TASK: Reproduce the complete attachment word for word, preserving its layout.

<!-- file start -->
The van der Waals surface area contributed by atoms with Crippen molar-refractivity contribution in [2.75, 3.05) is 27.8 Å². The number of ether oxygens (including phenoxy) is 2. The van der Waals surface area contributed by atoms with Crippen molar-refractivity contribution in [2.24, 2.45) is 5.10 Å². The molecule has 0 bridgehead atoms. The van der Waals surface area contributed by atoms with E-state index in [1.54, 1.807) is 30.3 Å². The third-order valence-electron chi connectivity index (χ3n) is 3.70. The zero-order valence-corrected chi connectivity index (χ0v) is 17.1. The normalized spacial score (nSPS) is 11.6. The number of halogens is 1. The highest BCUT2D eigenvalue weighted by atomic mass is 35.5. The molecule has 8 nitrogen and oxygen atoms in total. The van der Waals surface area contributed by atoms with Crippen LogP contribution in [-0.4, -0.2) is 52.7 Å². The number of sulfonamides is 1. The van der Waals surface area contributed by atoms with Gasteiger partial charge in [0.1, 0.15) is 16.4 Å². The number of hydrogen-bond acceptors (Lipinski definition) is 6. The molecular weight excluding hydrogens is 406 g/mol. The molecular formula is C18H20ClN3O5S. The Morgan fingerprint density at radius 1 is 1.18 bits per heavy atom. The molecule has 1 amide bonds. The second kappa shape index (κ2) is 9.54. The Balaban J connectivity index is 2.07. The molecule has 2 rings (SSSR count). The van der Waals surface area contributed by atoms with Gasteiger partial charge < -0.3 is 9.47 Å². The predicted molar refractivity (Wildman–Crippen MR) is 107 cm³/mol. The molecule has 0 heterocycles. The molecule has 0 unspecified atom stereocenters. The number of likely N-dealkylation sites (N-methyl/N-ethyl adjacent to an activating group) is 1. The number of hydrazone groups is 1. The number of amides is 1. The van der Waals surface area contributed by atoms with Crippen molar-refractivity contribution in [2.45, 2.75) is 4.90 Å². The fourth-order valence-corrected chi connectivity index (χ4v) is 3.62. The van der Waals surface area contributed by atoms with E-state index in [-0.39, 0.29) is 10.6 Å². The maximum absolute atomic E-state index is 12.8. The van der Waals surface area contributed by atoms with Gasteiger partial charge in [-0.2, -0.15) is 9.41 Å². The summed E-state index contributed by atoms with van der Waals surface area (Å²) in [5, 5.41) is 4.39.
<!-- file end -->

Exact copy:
The van der Waals surface area contributed by atoms with Crippen molar-refractivity contribution in [2.75, 3.05) is 27.8 Å². The number of ether oxygens (including phenoxy) is 2. The van der Waals surface area contributed by atoms with Crippen molar-refractivity contribution in [2.24, 2.45) is 5.10 Å². The molecule has 0 bridgehead atoms. The van der Waals surface area contributed by atoms with E-state index in [1.54, 1.807) is 30.3 Å². The third-order valence-electron chi connectivity index (χ3n) is 3.70. The zero-order valence-corrected chi connectivity index (χ0v) is 17.1. The normalized spacial score (nSPS) is 11.6. The number of halogens is 1. The highest BCUT2D eigenvalue weighted by atomic mass is 35.5. The molecule has 8 nitrogen and oxygen atoms in total. The van der Waals surface area contributed by atoms with Crippen LogP contribution in [-0.4, -0.2) is 52.7 Å². The number of sulfonamides is 1. The van der Waals surface area contributed by atoms with Gasteiger partial charge in [0.1, 0.15) is 16.4 Å². The number of hydrogen-bond acceptors (Lipinski definition) is 6. The molecular weight excluding hydrogens is 406 g/mol. The molecular formula is C18H20ClN3O5S. The Morgan fingerprint density at radius 1 is 1.18 bits per heavy atom. The molecule has 1 amide bonds. The second kappa shape index (κ2) is 9.54. The Balaban J connectivity index is 2.07. The molecule has 2 rings (SSSR count). The van der Waals surface area contributed by atoms with Gasteiger partial charge < -0.3 is 9.47 Å². The predicted molar refractivity (Wildman–Crippen MR) is 107 cm³/mol. The molecule has 0 heterocycles. The molecule has 0 unspecified atom stereocenters. The number of likely N-dealkylation sites (N-methyl/N-ethyl adjacent to an activating group) is 1. The number of hydrazone groups is 1. The number of amides is 1. The van der Waals surface area contributed by atoms with Crippen molar-refractivity contribution in [2.45, 2.75) is 4.90 Å². The fourth-order valence-corrected chi connectivity index (χ4v) is 3.62. The van der Waals surface area contributed by atoms with E-state index in [-0.39, 0.29) is 10.6 Å². The maximum absolute atomic E-state index is 12.8. The van der Waals surface area contributed by atoms with Gasteiger partial charge in [-0.2, -0.15) is 9.41 Å². The summed E-state index contributed by atoms with van der Waals surface area (Å²) in [5, 5.41) is 4.39.